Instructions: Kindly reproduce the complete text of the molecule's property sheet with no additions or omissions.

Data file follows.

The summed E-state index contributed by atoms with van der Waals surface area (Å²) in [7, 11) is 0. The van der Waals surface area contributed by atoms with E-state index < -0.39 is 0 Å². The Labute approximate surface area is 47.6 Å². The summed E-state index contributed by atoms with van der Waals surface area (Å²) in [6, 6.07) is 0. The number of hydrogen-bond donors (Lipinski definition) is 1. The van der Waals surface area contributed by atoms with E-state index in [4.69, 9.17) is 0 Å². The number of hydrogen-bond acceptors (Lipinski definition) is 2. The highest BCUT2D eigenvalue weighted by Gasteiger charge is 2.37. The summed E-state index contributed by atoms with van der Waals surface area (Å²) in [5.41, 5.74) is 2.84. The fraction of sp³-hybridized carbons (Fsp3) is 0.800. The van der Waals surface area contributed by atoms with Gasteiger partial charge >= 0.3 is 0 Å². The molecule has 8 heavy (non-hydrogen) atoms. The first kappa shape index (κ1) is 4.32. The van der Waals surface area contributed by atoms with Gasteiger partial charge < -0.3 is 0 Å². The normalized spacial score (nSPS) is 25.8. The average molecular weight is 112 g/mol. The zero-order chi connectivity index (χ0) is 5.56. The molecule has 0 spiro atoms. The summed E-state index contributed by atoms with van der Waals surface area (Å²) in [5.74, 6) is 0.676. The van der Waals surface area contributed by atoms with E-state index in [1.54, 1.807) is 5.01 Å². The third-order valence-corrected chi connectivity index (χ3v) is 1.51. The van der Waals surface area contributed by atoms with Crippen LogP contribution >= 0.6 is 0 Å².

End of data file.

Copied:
The summed E-state index contributed by atoms with van der Waals surface area (Å²) in [7, 11) is 0. The van der Waals surface area contributed by atoms with E-state index < -0.39 is 0 Å². The Labute approximate surface area is 47.6 Å². The summed E-state index contributed by atoms with van der Waals surface area (Å²) in [6, 6.07) is 0. The number of hydrogen-bond donors (Lipinski definition) is 1. The van der Waals surface area contributed by atoms with E-state index in [4.69, 9.17) is 0 Å². The number of hydrogen-bond acceptors (Lipinski definition) is 2. The highest BCUT2D eigenvalue weighted by Gasteiger charge is 2.37. The summed E-state index contributed by atoms with van der Waals surface area (Å²) in [5.41, 5.74) is 2.84. The fraction of sp³-hybridized carbons (Fsp3) is 0.800. The van der Waals surface area contributed by atoms with Gasteiger partial charge >= 0.3 is 0 Å². The molecule has 8 heavy (non-hydrogen) atoms. The first kappa shape index (κ1) is 4.32. The van der Waals surface area contributed by atoms with Gasteiger partial charge < -0.3 is 0 Å². The normalized spacial score (nSPS) is 25.8. The average molecular weight is 112 g/mol. The zero-order chi connectivity index (χ0) is 5.56. The molecule has 0 spiro atoms. The summed E-state index contributed by atoms with van der Waals surface area (Å²) in [5.74, 6) is 0.676. The van der Waals surface area contributed by atoms with E-state index in [1.54, 1.807) is 5.01 Å². The third-order valence-corrected chi connectivity index (χ3v) is 1.51. The van der Waals surface area contributed by atoms with Crippen LogP contribution >= 0.6 is 0 Å².